Consider the money spent on electricity to gather bitcoins as well.
All those resources (including, but not limited to: time, commitment, materials for the hardware, and energy) to mine bitcoins could also go to (including, but not limited to) F@H, WCG, POEM@home, DistrRTGen. All of them not giving "money" in return, but all of them more worthwile causes. And those do not "boost" trading in illegal goods.
I doubt bitcoins really "boost" trading in illegal goods, they just make it more convenient if you have the know how.
I barely spent any time on it. I think I made 8 BTC in a month, which I got returned to be as around .22 BTC (eventually) I had about .1 BTC which I sold at at $210 and bought back at $120.
With my new found wealth i got a $50 Newegg card, which goes some way to mitigating the dissapointment at not keeping my original 8 BTC and making $2000.
I am extremely jealous of all those newfound millionaires (and slightly bitter too).
I was doing folding, SETI and WCG before I heard about bitcoins, but the power bills were oppressive. Later on I did 1/2 and 1/2 before just giving up and forgetting about them.
I still don't think it will really take off, unless some well established escrow type services (paypal) get behind it. For people to have full trust in the system, there needs to be some kind of accountability.
[Edit] Prepare yourselves for another big crash: http://arstechnica.com/tech-policy/2013/05/feds-seize-money-from-top-bitcoin-exchange-mt-gox/
Already exists sorta.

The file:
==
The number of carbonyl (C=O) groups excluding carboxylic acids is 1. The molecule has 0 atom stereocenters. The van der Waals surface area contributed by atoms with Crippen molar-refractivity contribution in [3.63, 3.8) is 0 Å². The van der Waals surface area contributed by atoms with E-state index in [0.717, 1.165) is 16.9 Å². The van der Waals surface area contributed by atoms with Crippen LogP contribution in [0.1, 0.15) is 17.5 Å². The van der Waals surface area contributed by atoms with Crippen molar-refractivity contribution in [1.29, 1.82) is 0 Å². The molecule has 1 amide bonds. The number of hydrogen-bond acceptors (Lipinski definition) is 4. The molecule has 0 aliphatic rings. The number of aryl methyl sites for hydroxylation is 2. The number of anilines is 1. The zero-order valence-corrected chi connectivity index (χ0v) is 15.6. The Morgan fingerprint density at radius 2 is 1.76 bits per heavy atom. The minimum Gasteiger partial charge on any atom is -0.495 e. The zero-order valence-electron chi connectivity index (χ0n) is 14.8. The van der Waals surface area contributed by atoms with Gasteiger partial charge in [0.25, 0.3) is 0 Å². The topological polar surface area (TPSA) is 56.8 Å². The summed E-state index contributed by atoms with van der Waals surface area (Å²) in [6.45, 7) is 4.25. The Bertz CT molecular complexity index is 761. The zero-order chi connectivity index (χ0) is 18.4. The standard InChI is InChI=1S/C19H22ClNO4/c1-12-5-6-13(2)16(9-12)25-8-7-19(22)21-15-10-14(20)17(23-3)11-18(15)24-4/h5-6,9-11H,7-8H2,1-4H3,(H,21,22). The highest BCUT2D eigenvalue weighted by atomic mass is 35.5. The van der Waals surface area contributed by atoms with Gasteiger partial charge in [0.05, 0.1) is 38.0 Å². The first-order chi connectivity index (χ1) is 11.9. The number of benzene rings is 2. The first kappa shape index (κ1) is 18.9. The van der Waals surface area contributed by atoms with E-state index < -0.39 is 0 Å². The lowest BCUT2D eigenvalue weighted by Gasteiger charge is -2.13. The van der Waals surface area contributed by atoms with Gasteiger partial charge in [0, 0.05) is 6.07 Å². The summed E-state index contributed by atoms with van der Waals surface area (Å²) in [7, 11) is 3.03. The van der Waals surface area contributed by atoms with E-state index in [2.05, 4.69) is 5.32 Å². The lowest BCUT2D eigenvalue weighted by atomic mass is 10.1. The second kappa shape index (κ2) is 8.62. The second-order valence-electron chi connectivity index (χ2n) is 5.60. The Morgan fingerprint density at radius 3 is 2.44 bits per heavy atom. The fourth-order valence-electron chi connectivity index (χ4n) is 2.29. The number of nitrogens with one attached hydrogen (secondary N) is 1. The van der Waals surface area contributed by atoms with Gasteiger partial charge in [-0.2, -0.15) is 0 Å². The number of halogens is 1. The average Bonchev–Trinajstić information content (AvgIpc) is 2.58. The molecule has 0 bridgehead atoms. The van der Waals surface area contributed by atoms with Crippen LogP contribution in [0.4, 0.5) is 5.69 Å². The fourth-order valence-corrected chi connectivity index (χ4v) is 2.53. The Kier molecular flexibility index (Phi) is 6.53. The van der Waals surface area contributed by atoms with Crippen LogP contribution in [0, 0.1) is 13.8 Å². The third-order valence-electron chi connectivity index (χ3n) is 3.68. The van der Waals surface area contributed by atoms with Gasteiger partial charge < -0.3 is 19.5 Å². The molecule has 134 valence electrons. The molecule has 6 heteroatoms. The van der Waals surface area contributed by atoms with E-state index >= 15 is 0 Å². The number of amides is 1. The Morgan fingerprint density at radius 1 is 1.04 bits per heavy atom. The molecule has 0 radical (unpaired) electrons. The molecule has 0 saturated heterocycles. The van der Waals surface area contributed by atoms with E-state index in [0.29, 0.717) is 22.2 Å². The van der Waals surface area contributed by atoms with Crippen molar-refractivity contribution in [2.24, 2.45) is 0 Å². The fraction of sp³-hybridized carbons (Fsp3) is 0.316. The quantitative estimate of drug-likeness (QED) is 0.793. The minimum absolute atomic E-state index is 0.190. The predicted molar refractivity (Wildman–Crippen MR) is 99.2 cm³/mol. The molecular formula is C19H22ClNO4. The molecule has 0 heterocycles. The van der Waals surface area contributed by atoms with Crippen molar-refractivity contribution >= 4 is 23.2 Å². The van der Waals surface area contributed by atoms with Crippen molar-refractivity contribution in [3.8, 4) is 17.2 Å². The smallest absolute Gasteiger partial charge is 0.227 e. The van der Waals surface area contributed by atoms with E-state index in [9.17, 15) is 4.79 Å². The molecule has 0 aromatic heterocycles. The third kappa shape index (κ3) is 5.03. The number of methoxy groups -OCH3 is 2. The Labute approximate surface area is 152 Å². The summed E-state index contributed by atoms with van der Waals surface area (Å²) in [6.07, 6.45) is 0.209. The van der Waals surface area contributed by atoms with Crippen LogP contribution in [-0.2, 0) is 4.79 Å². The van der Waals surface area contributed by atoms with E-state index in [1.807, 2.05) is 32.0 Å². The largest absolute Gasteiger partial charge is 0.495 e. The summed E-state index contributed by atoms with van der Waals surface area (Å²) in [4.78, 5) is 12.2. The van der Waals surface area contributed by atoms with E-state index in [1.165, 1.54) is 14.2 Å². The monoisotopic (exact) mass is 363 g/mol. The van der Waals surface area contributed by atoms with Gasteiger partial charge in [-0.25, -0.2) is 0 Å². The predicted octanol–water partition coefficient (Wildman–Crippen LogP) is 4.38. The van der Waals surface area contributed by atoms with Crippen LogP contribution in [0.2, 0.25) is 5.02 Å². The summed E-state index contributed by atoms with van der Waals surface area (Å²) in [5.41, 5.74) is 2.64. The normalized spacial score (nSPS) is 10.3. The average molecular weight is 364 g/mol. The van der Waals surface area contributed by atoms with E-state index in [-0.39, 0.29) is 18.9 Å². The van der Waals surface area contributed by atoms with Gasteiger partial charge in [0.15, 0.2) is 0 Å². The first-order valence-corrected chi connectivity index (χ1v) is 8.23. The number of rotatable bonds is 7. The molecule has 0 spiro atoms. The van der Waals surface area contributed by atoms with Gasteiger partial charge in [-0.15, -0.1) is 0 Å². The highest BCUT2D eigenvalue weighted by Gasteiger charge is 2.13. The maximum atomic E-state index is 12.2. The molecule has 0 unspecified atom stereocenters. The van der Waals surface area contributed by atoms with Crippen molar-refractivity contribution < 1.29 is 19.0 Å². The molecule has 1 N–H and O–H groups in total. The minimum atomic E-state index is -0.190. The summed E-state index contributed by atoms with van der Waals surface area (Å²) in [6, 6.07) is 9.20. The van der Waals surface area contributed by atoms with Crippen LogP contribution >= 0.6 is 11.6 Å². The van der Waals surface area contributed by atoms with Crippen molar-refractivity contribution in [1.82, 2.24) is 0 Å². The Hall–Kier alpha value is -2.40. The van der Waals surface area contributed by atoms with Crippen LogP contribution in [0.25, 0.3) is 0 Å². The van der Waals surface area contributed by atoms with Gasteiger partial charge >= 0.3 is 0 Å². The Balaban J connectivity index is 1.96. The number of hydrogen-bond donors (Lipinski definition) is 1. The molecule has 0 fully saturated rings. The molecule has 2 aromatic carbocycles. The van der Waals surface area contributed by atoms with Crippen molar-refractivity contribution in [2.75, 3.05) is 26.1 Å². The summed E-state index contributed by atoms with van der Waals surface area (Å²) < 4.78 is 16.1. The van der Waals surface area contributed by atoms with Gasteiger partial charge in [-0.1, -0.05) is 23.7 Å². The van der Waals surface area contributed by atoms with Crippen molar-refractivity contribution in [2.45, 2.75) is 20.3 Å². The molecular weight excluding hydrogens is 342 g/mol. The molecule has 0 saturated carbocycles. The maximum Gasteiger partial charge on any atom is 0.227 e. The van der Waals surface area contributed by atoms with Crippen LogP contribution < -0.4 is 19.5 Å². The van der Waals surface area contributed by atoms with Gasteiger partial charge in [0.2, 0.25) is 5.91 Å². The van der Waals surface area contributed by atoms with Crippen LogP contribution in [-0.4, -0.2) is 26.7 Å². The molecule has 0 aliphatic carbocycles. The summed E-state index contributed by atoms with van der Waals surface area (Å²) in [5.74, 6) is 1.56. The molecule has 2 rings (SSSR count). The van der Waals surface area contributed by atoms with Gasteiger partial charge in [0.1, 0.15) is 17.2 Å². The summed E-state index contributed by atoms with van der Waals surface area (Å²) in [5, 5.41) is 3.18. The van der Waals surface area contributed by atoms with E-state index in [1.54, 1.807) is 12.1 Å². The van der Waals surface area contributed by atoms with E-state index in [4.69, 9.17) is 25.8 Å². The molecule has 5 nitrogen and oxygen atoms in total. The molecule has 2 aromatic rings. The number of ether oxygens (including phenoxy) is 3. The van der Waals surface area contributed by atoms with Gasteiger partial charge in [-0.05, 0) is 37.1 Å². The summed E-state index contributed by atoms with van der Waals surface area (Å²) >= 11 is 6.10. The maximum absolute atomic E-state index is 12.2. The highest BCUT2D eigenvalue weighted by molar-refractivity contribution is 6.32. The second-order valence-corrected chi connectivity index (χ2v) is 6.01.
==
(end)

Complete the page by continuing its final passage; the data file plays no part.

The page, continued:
If your money is in a bank that gets robbed, the government will replace it for you for free. The US Dollar has Gold and other assets behind it that give it value. Bitcoin has, uh, magic trading cards? It is only worth what other people (you) agree it is worth.
Bitcoin -> Users of bitcoins and the bitcoin market trading etc etc etc -> Nothing.
Dollar -> Full faith and credit of the US government -> Nothing
There is no gold or other assets behind the dollar. There is only a printer of more dollars and inflation.
The dollar is safer, no one disagrees on that. That could give reason for people to value it higher. In the end all value is subjective. The full faith and credit of the US government is not as appealing as it was before though. How many trillion now in debt? Insert general complaint about quantitative easing.
That's exactly what I was doing the whole time this was growing, im going to sort my life issues and return to folding as far too many people NEED something folding will make happen sooner , its tgat simple and I might be in need myself one day.
I might have chosen different had i forseen the potential but tbh I'm not bothered id have it spent so fast on more tech itd be silly me sat with twelve pcs all mineing in my bedroom
I don't disagree that the others are good ways to invest compute power, but bitcoin has merit other than making profit. For example, bitcoin would eliminate the credit card and cash processing industry. The prices we pay at any store are already inflated by a few percent to pay the middle men who handle cash or credit cards. Bitcoin is a direct payment method with no middle man. Think of the amount of money that could be saved if the world adopted Bitcoin. If even a fraction of that money saved was devoted to research that those other pools perform, it would dwarf any computational investment that could be made by switching Bitcoin miners to those causes.
Also, don't forget that the early adopters of most technology are the usually ones that have have the most unscrupulous goods. For example, the porn industry usually embraces technology before the general public. Think of VHS, Blu-ray, the Internet, etc. Does this make the aforementioned items morally wrong? No, because the technologies evolve and are primarily used for better purposes now. Bitcoin is evolving the same way.